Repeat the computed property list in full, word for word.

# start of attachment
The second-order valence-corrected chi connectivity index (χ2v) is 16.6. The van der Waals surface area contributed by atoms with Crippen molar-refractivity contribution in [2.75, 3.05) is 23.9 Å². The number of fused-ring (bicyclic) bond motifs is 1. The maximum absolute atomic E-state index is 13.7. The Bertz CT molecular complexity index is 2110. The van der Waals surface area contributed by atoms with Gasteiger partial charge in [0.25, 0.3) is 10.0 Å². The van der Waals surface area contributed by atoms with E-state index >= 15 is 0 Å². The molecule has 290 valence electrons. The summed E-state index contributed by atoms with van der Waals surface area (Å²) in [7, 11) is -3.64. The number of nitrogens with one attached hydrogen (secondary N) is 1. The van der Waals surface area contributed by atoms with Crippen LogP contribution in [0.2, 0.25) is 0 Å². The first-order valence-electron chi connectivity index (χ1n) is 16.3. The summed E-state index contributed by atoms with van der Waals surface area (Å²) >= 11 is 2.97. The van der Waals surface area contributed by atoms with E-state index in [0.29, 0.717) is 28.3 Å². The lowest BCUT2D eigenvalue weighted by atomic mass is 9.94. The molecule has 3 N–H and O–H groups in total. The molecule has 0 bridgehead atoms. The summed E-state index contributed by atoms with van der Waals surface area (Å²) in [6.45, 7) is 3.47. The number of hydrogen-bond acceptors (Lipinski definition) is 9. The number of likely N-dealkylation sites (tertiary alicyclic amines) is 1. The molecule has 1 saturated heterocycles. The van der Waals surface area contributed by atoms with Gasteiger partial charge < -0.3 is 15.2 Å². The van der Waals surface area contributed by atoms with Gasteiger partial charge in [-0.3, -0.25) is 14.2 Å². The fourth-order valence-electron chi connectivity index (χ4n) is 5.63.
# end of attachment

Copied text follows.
The second-order valence-corrected chi connectivity index (χ2v) is 16.6. The van der Waals surface area contributed by atoms with Crippen molar-refractivity contribution in [2.75, 3.05) is 23.9 Å². The number of fused-ring (bicyclic) bond motifs is 1. The maximum absolute atomic E-state index is 13.7. The Bertz CT molecular complexity index is 2110. The van der Waals surface area contributed by atoms with Gasteiger partial charge in [0.25, 0.3) is 10.0 Å². The van der Waals surface area contributed by atoms with E-state index >= 15 is 0 Å². The molecule has 290 valence electrons. The summed E-state index contributed by atoms with van der Waals surface area (Å²) in [7, 11) is -3.64. The number of nitrogens with one attached hydrogen (secondary N) is 1. The van der Waals surface area contributed by atoms with Crippen LogP contribution in [0.2, 0.25) is 0 Å². The first-order valence-electron chi connectivity index (χ1n) is 16.3. The summed E-state index contributed by atoms with van der Waals surface area (Å²) >= 11 is 2.97. The van der Waals surface area contributed by atoms with E-state index in [0.29, 0.717) is 28.3 Å². The lowest BCUT2D eigenvalue weighted by atomic mass is 9.94. The molecule has 3 N–H and O–H groups in total. The molecule has 0 bridgehead atoms. The summed E-state index contributed by atoms with van der Waals surface area (Å²) in [6.45, 7) is 3.47. The number of hydrogen-bond acceptors (Lipinski definition) is 9. The number of likely N-dealkylation sites (tertiary alicyclic amines) is 1. The molecule has 1 saturated heterocycles. The van der Waals surface area contributed by atoms with Gasteiger partial charge < -0.3 is 15.2 Å². The van der Waals surface area contributed by atoms with Gasteiger partial charge in [-0.3, -0.25) is 14.2 Å². The fourth-order valence-electron chi connectivity index (χ4n) is 5.63.